Cayetano denies China ‘bullying’ Philippines with war threat

Paterno R. Esmaquel II

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Cayetano denies China ‘bullying’ Philippines with war threat

'The context was not threatening each other that we'll go to war,' Foreign Secretary Alan Peter Cayetano says

MANILA, Philippines – Foreign Secretary Alan Peter Cayetano denied that China was “bullying” the Philippines as he downplayed the regional giant’s reported threat of war against the Southeast Asian country.

“I will not contradict the President’s words. I am just telling you that given the fact that I cannot tell you much, my interpretation in the meeting is that there was no bullying or pushing around,” Cayetano said on Monday, May 22, in his first press conference as secretary of the Department of Foreign Affairs (DFA).

Cayetano said he is not authorized to disclose Duterte’s entire conversation with Chinese President Xi Jinping. 

In this exchange, Duterte said Xi warned him that China  “will go to war” if the Philippines “forces the issue” of Manila’s legal victory against China over the South China Sea, parts of which the Philippines claims as the West Philippine Sea.

The Philippines’ top diplomat pointed out, however, that “there was mutual respect” even as their conversation “was very frank.”

“You have to look at the context. The context was about conflict resolution. So the context was not threatening each other that we’ll go to war. The context is how do we stabilize the region, and how do we prevent conflict,” Cayetano said.

He stressed that it was about the need for dialogue because “the threat of conflict will always be there.”

Cayetano, whom Duterte recently plucked from the Senate to serve at the DFA, is one of the President’s closest associates. The new DFA chief was Duterte’s defeated running mate in the 2016 elections, and was one of the President’s staunchest defenders at the Senate. 

‘Trust the captain of the ship’

In his press conference on Monday, Cayetano also compared the West Philippine Sea dispute to a fight over shoes. He did this to further explain China’s reported threat of war.

Cayetano said: “‘Pag sinabi kong, ‘Pare, sapatos ko ‘yan.’ ‘Hindi, akin ‘yan.’ ‘Pare, away tayo niyan ‘pagka hindi tayo nagkasundo kung kanino.’ So puwedeng ang interpretation mo, ‘Uy, aawayin ako ni Alan.’ ‘Di ba?”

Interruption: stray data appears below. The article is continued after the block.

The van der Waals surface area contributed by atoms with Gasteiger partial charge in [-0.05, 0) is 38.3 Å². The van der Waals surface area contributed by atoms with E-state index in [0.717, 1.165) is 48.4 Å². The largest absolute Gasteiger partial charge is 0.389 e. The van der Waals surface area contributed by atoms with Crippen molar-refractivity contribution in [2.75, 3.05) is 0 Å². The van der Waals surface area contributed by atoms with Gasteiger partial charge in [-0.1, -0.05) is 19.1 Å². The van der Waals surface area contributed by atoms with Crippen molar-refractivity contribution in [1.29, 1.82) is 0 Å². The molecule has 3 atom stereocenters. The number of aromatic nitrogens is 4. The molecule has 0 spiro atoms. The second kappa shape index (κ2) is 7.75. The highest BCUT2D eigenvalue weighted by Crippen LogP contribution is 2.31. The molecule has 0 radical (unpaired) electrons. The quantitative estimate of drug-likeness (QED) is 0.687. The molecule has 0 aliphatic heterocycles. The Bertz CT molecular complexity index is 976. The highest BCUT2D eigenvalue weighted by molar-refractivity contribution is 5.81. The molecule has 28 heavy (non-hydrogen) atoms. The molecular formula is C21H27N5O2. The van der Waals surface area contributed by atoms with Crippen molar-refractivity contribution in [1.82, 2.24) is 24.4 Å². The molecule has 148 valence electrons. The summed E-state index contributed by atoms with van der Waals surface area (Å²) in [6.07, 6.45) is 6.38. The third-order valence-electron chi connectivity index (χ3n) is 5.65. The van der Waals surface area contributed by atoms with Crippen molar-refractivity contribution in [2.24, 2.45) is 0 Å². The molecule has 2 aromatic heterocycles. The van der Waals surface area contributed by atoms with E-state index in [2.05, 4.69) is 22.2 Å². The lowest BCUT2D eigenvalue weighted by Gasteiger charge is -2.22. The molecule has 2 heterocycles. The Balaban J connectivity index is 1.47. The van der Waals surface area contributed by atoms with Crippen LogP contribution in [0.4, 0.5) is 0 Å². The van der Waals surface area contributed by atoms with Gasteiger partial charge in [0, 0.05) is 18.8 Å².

(If I say, “Dude, those are my shoes.” “No, those are mine.” “Dude, we’ll fight if we don’t agree on who owns these shoes.” So your interpretation could be, “Alan will fight with me.” Right?)

“But that wasn’t the context,” he continued. “The context is, paano natin pagkakasunduan (how will we agree), how do we start the dialogue?”

As to why Duterte bared the Chinese president’s threat, Cayetano said: “I can answer why I think the President stated those words. Because he was being barraged by comments of what he should do. ‘Dapat may ganitong statement sa ASEAN, dapat i-file mo ‘to, dapat ipadala mo ‘yung Navy dito (You should have this kind of statement in ASEAN, you should file this, you should send the Navy here.'”

Referring to Duterte, Cayetano said: “Of course if every day, for more than a week, you have people criticizing or telling him to do something else, he will have to give some kind of response.” 

“Having said that, expect the ups and downs, expect the arguments, expect people, and we welcome the critics. What I’m just saying is that you have to trust the captain of the ship,” Cayetano said.

Cayetano’s former colleagues at the Senate have voiced concern, however, about China’s threat. “We should stand up to China. We should not allow our country to be bullied and threatened,” Senate Minority Leader Franklin Drilon said. –

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Paterno R. Esmaquel II

Paterno R. Esmaquel II is a senior multimedia reporter covering religion for Rappler. He also teaches journalism at the University of Santo Tomas. For story ideas or feedback, email